Hyperbaric chambers used to reverse aging in "Holy Grail" study

Researchers from Israel reversed two key processes involved in aging.

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  • Israeli scientists reversed two major processes involved in aging.
  • Their new therapy counteracted the shortening of telomeres and the accumulation of old and dying cells.
  • The study participants underwent oxygen treatments in hyperbaric chambers.
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Researchers 3D bioprint realistic human heart model for the first time

A new method is able to create realistic models of the human heart, which could vastly improve how surgeons train for complex procedures.

Credit: Carnegie Mellon University College of Engineering
  • 3D bioprinting involves using printers loaded with biocompatible materials to manufacture living or lifelike structures.
  • In a recent paper, a team of engineers from Carnegie Mellon University's College of Engineering developed a new way to 3D bioprint a realistic model of the human heart.
  • The model is flexible and strong enough to be sutured, meaning it could improve the ways surgeons train for cardiac surgeries.
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The universe works like a huge human brain, discover scientists

A new study found similarities between the human brain and the cosmic network of galaxies.

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  • A new study finds similarities between the structures and processes of the human brain and the cosmic web.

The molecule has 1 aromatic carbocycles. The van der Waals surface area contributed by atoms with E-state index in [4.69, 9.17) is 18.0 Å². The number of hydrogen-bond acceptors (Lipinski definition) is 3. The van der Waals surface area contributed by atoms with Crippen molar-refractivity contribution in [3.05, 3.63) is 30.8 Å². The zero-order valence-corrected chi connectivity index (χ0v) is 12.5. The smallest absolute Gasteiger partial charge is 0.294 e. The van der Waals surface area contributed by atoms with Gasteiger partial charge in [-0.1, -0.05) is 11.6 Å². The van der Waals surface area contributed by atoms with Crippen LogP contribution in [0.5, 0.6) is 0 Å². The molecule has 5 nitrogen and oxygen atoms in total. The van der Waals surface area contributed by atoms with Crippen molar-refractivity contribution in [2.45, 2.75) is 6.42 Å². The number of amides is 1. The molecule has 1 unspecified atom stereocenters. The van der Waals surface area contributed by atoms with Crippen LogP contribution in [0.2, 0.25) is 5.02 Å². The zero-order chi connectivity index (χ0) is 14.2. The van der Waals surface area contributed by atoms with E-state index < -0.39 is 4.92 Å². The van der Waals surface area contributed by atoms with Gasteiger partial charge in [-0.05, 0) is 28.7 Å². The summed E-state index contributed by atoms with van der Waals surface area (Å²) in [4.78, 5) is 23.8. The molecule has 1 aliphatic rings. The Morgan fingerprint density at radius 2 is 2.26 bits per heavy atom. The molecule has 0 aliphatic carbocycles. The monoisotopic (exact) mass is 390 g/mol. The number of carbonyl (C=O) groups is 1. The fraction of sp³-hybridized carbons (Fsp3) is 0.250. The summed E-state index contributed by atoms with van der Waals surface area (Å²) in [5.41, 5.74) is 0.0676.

• The research was carried out by an astrophysicist and a neurosurgeon.
  • The two systems are vastly different in size but resemble each other in several key areas.
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Psilocybin rapidly promotes neuroplasticity in the brains of rats

The compound found in "magic mushrooms" has significant and fast-acting impact on the brains of rats.

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  • Psilocybin and psilocin are chemical compounds found in "magic mushrooms."
  • A recent study published in the Journal of Psychopharmacology found very interesting results when psilocybin was administered to rats to research the potential impact the chemical could have on the human brain.
  • Several studies have suggested that psilocybin could be a treatment for depression.
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Our brains have different 'beauty centers' for art and faces

Psychologists discover that the way the brain perceives beauty differs between art or faces.

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  • A new study shows that different parts of the brain are engaged when we look at beautiful faces or beautiful art.
  • Reward pathways are triggered by looking at beauty in faces.
  • Another part of the brain is involved in judging beauty in art, indicating existence of two "beauty centers."
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